DARU Journal of Pharmaceutical Sciences

, Volume 27, Issue 2, pp 853–862 | Cite as

Recent advances in the delivery of disulfiram: a critical analysis of promising approaches to improve its pharmacokinetic profile and anticancer efficacy

  • Muhammad Asim Farooq
  • Md Aquib
  • Daulat Haleem Khan
  • Zahid Hussain
  • Anam Ahsan
  • Mirza Muhammad Faran Ashraf Baig
  • Dickson Pius Wande
  • Muhammad Masood Ahmad
  • Hafiz Muhammad Ahsan
  • Jiang Jiajie
  • Bo WangEmail author
Review article



Disulfiram (DSF) has a long history of being used as a first-line promising therapy for treatment of alcoholism in human. Besides its prominence in the treatment of alcoholism, extensive investigations have been carried out to explore other biomedical and pharmacological effects of DSF. Amongst other biomedical implications, plenty researches have shown evidence of promising anticancer efficacy of this agent for treatment of wide range of cancers such as breast cancer, liver cancer and lung carcinoma.


Electronic databases, including Google scholar, PubMed and Web of science were searched with the keywords disulfiram, nanoparticles, cancer, drug delivery systems.


Despite its excellent anticancer efficacy, the pharmaceutical significance and clinical applicability of DSF are hampered due to poor stability, low solubility, short plasma half-life, rapid metabolism, and early clearance from systemic circulation. Various attempts have been made to eradicate these issues. Nanotechnology based interventions have gained remarkable recognition in improving pharmacokinetic and pharmacodynamic profile of DSF by improving its stability and avoiding its degradation.


The aim of the present review is to critically analyse all recent developments in designing various nanotechnology-based delivery systems, to ponder their relevance in improving stability, pharmacokinetic and pharmacodynamic profile, and achieving target-specific delivery of this agent to cancer cells to effectively eradicate cancer and abolish its metastasis. Nanotechnology is a novel approach for overcoming such obstacles faced presently, the results obtained so far using different novel drug delivery systems seem to be very promising to increase the stability and half-life of DSF.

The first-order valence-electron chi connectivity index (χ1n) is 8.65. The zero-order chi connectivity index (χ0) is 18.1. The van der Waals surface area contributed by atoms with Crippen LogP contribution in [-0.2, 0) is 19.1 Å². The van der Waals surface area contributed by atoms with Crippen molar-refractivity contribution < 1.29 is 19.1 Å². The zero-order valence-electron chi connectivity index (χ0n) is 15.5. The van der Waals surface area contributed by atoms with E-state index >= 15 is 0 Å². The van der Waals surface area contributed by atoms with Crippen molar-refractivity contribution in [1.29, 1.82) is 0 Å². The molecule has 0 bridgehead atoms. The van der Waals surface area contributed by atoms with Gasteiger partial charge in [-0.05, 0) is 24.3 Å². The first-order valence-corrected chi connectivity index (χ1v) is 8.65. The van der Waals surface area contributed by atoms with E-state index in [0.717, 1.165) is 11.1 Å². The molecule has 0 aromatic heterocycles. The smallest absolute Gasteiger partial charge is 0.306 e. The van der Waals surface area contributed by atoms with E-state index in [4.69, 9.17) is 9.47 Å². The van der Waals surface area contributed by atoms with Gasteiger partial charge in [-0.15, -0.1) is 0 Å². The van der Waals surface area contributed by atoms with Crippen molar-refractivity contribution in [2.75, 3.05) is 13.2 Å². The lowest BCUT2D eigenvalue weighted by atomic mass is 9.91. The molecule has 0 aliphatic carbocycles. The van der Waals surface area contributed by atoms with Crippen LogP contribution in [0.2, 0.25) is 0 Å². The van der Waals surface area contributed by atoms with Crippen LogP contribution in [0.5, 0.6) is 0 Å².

Graphical abstract

Nanocrrier mediated drug delivery systems for disulfiram


Disulfiram Polymeric nanoparticles Cancer Nanotechnology Drug delivery systems 


Author’s contributions

Muhammad Asim Farooq designed the review and wrote the manuscript, Md Aquib and Daulat Haleem Khan contributed to searching and data collection, Zahid Hussain critical revision of the manuscript, Anam Ahsan checked the grammar and proofread, Mirza Muhammad Faran Ashraf Baig and Dickson Pius Wande revised the manuscript based on reviewers comments, Muhammad Masood Ahmad and Hafiz Muhammad Ahsan edited the manuscript, Jiang jiajie designed the figures, Bo wang supervised the project. All the authors read and approved the final manuscript.

Compliance with ethical standards

Declaration of interest

The authors state no conflict of interest and have received no funding in preparation of this manuscript.


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Copyright information

© Springer Nature Switzerland AG 2019

Authors and Affiliations

  • Muhammad Asim Farooq
    • 1
  • Md Aquib
    • 1
  • Daulat Haleem Khan
    • 2
  • Zahid Hussain
    • 3
  • Anam Ahsan
    • 4
  • Mirza Muhammad Faran Ashraf Baig
    • 5
  • Dickson Pius Wande
    • 1
  • Muhammad Masood Ahmad
    • 6
  • Hafiz Muhammad Ahsan
    • 7
  • Jiang Jiajie
    • 1
  • Bo Wang
    • 1
    Email author
  1. 1.Department of Pharmaceutics, School of PharmacyChina Pharmaceutical UniversityNanjingPeople’s Republic of China
  2. 2.Department of PharmacyLahore College of Pharmaceutical SciencesLahorePakistan
  3. 3.Department of Pharmaceutics & Pharmaceutical Technology, College of PharmacyUniversity of SharjahSharjahUnited Arab Emirates
  4. 4.College of Animal Science & Veterinary MedicineShanxi Agricultural UniversityTaiguPeople’s Republic of China
  5. 5.State Key Laboratory of Analytical Chemistry for Life Sciences, School of chemistry and Chemical EngineeringNanjing UniversityNanjingChina
  6. 6.Department of Pharmaceutics, College of PharmacyJouf UniversitySakakaKingdom of Saudi Arabia
  7. 7.Department of PharmacologyCMH Institute of Medical SciencesBahawalpurPakistan

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